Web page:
Parliamentary Division Bells
A network of bells in the pubs and restaurants around Westminster alerts politicians when it's time to cast their votes.
A major part of any politician’s job is to cast votes on the important matters of the day. There are many ways of doing this, from electronic ballots to the roll call method used in the United States Congress. In the United Kingdom, Westminster has a particularly peculiar system, with an amusing side effect.
Votes in the House of Commons or the House of Lords are known as a division, with members dividing into “Ayes” or “Noes” (Content or Not-Content for their lordships). The moment a division is called, members have eight minutes, and not a second longer, to make it to the voting lobbies in person.
At Westminster, members of Parliament are alerted that a vote is taking place by a network of around 380 bells, similar to those found in schools. These bells are found mostly in the Palace of Westminster itself, or in the nearby buildings that house the offices of politicians. But what if the voters happen to be out of the office?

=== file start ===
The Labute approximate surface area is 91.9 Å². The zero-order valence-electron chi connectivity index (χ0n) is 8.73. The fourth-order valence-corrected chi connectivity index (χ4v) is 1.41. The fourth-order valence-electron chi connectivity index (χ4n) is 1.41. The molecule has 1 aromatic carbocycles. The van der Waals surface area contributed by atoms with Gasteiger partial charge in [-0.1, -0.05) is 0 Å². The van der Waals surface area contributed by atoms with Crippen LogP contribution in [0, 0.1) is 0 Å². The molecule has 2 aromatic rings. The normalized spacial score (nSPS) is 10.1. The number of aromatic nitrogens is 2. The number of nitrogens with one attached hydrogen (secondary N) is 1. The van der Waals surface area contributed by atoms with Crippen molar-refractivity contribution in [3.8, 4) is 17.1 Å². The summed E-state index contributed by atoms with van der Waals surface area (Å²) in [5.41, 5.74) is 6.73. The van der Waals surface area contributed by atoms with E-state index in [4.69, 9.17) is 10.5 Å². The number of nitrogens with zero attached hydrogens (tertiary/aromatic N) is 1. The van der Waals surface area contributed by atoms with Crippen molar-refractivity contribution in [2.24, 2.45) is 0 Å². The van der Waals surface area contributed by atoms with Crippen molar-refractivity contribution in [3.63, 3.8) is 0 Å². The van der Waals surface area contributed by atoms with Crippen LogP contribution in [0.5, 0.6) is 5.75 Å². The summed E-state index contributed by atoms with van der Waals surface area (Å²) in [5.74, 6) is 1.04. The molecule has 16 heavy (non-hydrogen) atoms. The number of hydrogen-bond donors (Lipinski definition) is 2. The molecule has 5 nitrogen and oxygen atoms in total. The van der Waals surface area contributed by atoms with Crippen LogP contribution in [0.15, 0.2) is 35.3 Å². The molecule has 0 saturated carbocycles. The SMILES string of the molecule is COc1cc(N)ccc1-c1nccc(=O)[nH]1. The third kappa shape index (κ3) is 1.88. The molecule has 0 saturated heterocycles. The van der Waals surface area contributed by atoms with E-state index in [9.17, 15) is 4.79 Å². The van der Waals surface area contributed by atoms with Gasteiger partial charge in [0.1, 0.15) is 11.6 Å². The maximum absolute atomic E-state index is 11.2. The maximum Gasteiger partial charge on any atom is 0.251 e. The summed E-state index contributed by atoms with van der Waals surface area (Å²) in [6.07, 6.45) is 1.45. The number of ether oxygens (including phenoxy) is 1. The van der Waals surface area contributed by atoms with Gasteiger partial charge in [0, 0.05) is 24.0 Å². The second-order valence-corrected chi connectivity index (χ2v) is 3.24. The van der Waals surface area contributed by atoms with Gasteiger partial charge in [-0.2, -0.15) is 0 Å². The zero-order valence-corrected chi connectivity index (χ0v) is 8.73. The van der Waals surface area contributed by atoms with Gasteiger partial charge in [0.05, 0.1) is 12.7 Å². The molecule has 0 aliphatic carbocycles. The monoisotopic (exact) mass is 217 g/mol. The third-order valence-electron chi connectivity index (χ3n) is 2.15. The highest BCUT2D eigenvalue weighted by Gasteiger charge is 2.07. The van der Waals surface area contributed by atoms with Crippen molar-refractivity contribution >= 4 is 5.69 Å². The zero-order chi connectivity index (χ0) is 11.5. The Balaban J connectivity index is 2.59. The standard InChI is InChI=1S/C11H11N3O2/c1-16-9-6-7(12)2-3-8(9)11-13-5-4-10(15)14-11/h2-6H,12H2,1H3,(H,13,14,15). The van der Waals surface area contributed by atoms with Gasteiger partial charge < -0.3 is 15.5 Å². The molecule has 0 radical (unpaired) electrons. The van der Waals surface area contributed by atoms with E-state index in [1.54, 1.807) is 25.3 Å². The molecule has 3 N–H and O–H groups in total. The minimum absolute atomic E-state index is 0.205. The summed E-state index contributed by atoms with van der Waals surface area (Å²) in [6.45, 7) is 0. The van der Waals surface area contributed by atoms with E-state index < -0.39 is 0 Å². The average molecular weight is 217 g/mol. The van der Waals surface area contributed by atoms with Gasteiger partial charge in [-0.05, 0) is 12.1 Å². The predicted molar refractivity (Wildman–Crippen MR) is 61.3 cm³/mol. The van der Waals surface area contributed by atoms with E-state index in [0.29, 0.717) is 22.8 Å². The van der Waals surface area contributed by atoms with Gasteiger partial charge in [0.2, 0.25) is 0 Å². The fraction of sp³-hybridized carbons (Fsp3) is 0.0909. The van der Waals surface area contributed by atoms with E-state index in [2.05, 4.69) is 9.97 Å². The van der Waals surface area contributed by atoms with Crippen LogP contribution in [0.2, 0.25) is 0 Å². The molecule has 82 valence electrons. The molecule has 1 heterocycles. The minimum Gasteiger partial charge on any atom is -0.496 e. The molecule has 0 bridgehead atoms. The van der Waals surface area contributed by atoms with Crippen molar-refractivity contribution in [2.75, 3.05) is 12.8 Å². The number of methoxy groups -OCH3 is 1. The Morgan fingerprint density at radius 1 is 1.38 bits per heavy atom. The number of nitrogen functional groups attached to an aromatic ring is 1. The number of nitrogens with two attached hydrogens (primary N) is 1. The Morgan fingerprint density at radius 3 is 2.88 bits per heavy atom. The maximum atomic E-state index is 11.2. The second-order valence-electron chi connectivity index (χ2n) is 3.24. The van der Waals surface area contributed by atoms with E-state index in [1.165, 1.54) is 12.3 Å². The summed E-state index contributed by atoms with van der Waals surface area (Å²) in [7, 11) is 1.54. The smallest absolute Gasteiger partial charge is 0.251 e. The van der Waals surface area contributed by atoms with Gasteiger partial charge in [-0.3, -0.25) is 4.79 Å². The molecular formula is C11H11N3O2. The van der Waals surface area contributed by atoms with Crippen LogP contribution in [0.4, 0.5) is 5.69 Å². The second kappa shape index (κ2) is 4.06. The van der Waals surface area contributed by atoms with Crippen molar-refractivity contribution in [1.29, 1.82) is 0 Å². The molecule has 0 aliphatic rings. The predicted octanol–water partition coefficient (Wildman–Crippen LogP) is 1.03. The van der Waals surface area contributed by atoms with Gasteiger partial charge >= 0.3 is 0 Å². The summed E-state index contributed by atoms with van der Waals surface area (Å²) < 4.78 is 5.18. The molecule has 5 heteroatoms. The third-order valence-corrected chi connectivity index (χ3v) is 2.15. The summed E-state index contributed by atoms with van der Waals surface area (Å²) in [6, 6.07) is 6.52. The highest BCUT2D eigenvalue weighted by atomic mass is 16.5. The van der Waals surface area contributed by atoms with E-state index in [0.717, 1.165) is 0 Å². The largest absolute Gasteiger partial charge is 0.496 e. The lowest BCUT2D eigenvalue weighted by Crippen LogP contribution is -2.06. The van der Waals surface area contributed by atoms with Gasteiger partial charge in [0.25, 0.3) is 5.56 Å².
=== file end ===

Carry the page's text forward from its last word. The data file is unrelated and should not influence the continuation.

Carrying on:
As votes are often preceded by several hours of debate, politicians can frequently be found in the lounges, pubs, bars, and restaurants around Westminster, especially if votes are expected to take place in the evening. As a result of this, several establishments maintain their own bells to ensure they don’t lose any business.
This can sometimes lead to the entertaining (or unseemly, depending on your point of view) sight of politicians quickly finishing their drinks upon hearing the bells and making a mad dash to Parliament to cast their vote.
An unsuspecting tourist visiting The Westminster Arms, The Red Lion, or the Marquis of Granby for a drink might be startled by the unusual alarms and attempt to evacuate, mistaking them for fire alarms, instead of British democracy in action.
Know Before You Go
Wikipedia has a full list of establishments that have their own division bells, but the easiest to see are located in the pubs around Westminster, including the three mentioned in this place entry. If you want to hear the bells in action, visit during the late afternoon or evening of a weekday when Parliament is in session.
Follow us on Twitter to get the latest on the world's hidden wonders.
Like us on Facebook to get the latest on the world's hidden wonders.Follow us on Twitter Like us on Facebook